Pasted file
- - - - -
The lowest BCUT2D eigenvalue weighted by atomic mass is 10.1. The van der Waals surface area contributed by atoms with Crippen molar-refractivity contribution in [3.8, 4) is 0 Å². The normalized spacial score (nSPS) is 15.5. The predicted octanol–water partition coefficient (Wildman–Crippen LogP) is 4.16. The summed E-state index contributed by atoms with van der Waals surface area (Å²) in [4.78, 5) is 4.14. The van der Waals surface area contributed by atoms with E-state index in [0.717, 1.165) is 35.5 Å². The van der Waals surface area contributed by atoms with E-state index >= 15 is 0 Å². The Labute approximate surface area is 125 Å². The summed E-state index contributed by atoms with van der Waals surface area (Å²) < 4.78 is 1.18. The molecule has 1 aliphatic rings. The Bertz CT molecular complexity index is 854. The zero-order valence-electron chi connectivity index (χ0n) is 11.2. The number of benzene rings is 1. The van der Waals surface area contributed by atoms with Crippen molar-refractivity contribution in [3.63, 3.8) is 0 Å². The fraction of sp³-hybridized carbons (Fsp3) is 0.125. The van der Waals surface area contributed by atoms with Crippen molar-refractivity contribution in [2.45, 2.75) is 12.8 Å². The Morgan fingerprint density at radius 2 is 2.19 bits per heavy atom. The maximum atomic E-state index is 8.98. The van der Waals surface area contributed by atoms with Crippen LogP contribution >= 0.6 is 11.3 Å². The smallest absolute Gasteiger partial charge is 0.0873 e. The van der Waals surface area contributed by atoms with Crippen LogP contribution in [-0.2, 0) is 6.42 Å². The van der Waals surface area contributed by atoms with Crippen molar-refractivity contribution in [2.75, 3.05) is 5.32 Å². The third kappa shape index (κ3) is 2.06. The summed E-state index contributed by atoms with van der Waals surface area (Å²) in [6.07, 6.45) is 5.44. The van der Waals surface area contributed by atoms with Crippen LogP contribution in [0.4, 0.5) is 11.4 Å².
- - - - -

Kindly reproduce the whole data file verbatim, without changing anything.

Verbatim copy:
The lowest BCUT2D eigenvalue weighted by atomic mass is 10.1. The van der Waals surface area contributed by atoms with Crippen molar-refractivity contribution in [3.8, 4) is 0 Å². The normalized spacial score (nSPS) is 15.5. The predicted octanol–water partition coefficient (Wildman–Crippen LogP) is 4.16. The summed E-state index contributed by atoms with van der Waals surface area (Å²) in [4.78, 5) is 4.14. The van der Waals surface area contributed by atoms with E-state index in [0.717, 1.165) is 35.5 Å². The van der Waals surface area contributed by atoms with E-state index >= 15 is 0 Å². The Labute approximate surface area is 125 Å². The summed E-state index contributed by atoms with van der Waals surface area (Å²) < 4.78 is 1.18. The molecule has 1 aliphatic rings. The Bertz CT molecular complexity index is 854. The zero-order valence-electron chi connectivity index (χ0n) is 11.2. The number of benzene rings is 1. The van der Waals surface area contributed by atoms with Crippen molar-refractivity contribution in [3.63, 3.8) is 0 Å². The fraction of sp³-hybridized carbons (Fsp3) is 0.125. The van der Waals surface area contributed by atoms with Crippen molar-refractivity contribution in [2.45, 2.75) is 12.8 Å². The Morgan fingerprint density at radius 2 is 2.19 bits per heavy atom. The maximum atomic E-state index is 8.98. The van der Waals surface area contributed by atoms with Crippen LogP contribution >= 0.6 is 11.3 Å². The smallest absolute Gasteiger partial charge is 0.0873 e. The van der Waals surface area contributed by atoms with Crippen LogP contribution in [-0.2, 0) is 6.42 Å². The van der Waals surface area contributed by atoms with Crippen molar-refractivity contribution in [2.75, 3.05) is 5.32 Å². The third kappa shape index (κ3) is 2.06. The summed E-state index contributed by atoms with van der Waals surface area (Å²) in [6.07, 6.45) is 5.44. The van der Waals surface area contributed by atoms with Crippen LogP contribution in [0.4, 0.5) is 11.4 Å².